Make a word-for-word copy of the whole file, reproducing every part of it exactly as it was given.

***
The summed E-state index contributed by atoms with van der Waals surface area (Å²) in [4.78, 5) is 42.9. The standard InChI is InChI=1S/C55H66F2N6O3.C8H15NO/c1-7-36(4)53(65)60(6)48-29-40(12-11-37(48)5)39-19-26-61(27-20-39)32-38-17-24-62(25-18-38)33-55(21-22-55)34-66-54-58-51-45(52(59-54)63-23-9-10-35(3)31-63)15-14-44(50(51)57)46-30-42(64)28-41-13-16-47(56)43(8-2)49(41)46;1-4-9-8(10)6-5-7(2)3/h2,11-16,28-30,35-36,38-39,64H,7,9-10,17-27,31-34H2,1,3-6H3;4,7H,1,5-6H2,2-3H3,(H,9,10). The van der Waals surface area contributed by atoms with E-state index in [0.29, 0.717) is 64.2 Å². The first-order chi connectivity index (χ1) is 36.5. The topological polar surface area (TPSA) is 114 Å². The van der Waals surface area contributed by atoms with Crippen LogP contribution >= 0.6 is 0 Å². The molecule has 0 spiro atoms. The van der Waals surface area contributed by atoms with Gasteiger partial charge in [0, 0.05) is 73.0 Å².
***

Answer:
The summed E-state index contributed by atoms with van der Waals surface area (Å²) in [4.78, 5) is 42.9. The standard InChI is InChI=1S/C55H66F2N6O3.C8H15NO/c1-7-36(4)53(65)60(6)48-29-40(12-11-37(48)5)39-19-26-61(27-20-39)32-38-17-24-62(25-18-38)33-55(21-22-55)34-66-54-58-51-45(52(59-54)63-23-9-10-35(3)31-63)15-14-44(50(51)57)46-30-42(64)28-41-13-16-47(56)43(8-2)49(41)46;1-4-9-8(10)6-5-7(2)3/h2,11-16,28-30,35-36,38-39,64H,7,9-10,17-27,31-34H2,1,3-6H3;4,7H,1,5-6H2,2-3H3,(H,9,10). The van der Waals surface area contributed by atoms with E-state index in [0.29, 0.717) is 64.2 Å². The first-order chi connectivity index (χ1) is 36.5. The topological polar surface area (TPSA) is 114 Å². The van der Waals surface area contributed by atoms with Crippen LogP contribution >= 0.6 is 0 Å². The molecule has 0 spiro atoms. The van der Waals surface area contributed by atoms with Gasteiger partial charge in [0, 0.05) is 73.0 Å².